Clockwise from top left, Chellie Pingree, Jared Golden, Susan Collins and Angus King. Credit: Composite photo | BDN

WASHINGTON — Here’s a look at how Maine’s members of Congress voted over the previous week.

Along with roll call votes, the House also passed: the Promoting United Government Efforts to Save Our Sound Act (H.R. 2247) to provide assistance for programs and activities to protect the water quality of Puget Sound; the Puppies Assisting Wounded Servicemembers for Veterans Therapy Act (H.R. 4305) to direct the Veterans Affairs secretary to carry out a pilot program on dog training therapy; and the Taxpayers Right-To-Know Act (H.R. 3830) to provide taxpayers with an improved understanding of government programs through the disclosure of cost, performance and areas of duplication among them.

House votes

House vote 1

ESTUARY PROTECTION: The House has passed the Protect and Restore America’s Estuaries Act (H.R. 4044), sponsored by Rep. Tom Malinowski, D-New Jersey, to modify and reauthorize through fiscal 2026 the Environmental Protection Agency’s National Estuary Program.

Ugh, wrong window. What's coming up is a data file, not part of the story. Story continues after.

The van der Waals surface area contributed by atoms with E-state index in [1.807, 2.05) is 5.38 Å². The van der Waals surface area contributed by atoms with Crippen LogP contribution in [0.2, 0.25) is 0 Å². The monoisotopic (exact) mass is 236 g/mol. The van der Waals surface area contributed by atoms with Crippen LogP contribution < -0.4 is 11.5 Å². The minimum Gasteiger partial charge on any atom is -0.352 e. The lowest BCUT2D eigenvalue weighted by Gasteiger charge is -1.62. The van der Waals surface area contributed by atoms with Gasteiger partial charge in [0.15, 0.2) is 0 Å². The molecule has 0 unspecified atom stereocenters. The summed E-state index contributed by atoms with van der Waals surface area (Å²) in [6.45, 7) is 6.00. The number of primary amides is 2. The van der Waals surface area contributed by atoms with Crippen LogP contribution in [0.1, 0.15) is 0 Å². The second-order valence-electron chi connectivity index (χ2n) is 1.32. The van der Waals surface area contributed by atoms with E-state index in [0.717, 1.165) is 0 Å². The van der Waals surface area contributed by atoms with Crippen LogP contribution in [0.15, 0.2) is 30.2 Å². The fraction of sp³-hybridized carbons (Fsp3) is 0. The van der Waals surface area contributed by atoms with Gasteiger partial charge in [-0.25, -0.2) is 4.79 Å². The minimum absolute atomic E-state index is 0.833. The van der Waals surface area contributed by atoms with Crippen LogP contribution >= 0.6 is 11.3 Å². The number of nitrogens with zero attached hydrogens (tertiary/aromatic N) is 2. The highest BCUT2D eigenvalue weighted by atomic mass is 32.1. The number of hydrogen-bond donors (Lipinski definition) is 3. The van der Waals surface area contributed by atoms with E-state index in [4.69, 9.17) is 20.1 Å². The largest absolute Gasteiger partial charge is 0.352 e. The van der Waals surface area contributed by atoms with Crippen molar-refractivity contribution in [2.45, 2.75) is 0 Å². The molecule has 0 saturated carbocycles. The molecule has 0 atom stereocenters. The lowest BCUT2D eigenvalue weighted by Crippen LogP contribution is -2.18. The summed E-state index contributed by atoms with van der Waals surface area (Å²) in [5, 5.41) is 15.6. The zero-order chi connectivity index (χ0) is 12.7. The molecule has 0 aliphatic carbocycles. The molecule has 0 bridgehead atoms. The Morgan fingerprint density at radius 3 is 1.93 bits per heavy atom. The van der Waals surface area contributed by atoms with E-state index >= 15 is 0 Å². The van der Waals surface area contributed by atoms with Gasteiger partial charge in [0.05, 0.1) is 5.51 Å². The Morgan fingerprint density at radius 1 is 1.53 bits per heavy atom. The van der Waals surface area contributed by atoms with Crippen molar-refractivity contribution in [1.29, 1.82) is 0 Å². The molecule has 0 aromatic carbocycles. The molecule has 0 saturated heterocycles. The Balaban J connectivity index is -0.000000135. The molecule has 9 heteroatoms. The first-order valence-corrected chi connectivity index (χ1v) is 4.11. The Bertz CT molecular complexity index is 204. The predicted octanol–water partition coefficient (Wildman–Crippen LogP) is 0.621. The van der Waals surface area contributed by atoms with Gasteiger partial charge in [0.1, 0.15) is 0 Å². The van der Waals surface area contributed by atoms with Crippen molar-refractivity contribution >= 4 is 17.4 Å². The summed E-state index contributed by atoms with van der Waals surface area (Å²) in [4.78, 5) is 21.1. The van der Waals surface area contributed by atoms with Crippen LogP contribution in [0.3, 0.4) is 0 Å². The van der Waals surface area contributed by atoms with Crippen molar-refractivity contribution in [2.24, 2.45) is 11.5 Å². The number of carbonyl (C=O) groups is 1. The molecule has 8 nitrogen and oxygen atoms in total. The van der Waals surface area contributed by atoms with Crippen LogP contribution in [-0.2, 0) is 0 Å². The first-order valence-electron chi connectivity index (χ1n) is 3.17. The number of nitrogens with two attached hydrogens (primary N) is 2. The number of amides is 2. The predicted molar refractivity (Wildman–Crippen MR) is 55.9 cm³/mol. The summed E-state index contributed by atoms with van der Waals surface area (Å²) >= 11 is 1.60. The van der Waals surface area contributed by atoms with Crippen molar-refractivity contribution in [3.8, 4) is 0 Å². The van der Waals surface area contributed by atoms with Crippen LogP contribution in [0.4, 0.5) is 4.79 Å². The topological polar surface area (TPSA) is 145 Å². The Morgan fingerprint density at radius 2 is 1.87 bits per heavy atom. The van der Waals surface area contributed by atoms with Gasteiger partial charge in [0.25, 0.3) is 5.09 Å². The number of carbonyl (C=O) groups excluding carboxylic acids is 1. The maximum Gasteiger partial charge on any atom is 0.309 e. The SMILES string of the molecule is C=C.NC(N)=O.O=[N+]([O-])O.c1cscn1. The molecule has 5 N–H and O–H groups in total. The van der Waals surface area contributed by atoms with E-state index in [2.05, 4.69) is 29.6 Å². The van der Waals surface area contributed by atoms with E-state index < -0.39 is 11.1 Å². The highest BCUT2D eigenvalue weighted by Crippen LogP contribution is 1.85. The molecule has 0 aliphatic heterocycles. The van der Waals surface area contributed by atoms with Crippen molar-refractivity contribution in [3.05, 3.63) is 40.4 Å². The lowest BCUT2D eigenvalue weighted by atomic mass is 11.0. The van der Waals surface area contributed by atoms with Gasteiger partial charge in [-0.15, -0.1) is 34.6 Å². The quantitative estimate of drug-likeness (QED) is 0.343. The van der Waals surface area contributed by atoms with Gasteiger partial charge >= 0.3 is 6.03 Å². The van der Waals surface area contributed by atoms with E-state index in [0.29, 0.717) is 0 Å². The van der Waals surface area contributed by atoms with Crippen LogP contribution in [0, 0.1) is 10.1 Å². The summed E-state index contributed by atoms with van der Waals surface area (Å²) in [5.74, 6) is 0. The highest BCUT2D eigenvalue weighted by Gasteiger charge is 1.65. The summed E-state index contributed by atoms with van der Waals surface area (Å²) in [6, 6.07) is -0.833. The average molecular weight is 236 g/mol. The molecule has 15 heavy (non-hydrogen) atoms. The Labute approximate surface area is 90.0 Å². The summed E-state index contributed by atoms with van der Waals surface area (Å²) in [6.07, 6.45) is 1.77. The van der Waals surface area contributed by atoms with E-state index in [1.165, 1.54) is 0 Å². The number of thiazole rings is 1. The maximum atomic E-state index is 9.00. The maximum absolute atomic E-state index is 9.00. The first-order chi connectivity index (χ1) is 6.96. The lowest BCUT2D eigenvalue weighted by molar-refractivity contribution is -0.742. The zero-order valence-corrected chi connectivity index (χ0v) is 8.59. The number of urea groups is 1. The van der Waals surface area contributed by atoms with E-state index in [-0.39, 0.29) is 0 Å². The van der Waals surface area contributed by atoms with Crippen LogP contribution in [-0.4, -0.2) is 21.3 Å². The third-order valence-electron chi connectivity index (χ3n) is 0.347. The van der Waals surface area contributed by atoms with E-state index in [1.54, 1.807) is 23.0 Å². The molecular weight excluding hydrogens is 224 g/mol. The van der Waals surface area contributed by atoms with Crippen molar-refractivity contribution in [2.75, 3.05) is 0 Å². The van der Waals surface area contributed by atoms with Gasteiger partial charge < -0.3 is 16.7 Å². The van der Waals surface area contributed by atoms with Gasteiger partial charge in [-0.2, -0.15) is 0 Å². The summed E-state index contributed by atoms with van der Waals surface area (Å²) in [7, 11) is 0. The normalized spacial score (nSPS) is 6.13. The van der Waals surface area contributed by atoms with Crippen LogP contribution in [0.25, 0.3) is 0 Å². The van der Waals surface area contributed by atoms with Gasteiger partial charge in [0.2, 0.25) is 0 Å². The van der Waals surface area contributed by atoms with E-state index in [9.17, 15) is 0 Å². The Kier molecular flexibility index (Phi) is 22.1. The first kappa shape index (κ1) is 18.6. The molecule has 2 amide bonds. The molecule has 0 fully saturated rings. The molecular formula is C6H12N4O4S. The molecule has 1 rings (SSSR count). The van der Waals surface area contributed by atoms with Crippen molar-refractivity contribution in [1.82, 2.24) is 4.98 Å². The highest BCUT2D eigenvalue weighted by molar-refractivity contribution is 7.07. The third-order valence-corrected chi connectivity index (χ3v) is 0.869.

Malinowski cited several program improvements, including increasing funding for protection efforts, changes to estuary management plans to account for possible recurring extreme weather events, and plans to “develop and implement strategies to increase local awareness about the ecological health and water quality of estuaries.”

The vote, on Feb. 5, was 355 yeas to 62 nays. U.S. Reps. Chellie Pingree, a Democrat from Maine’s 1st District, and Jared Golden, a Democrat from Maine’s 2nd District, were among the yeas.

House vote 2

RESTORING THE GREAT LAKES: The House has passed the Great Lakes Restoration Initiative Act (H.R. 4031), sponsored by Rep. David P. Joyce, R-Ohio, to reauthorize the Great Lakes Restoration Initiative through fiscal 2026.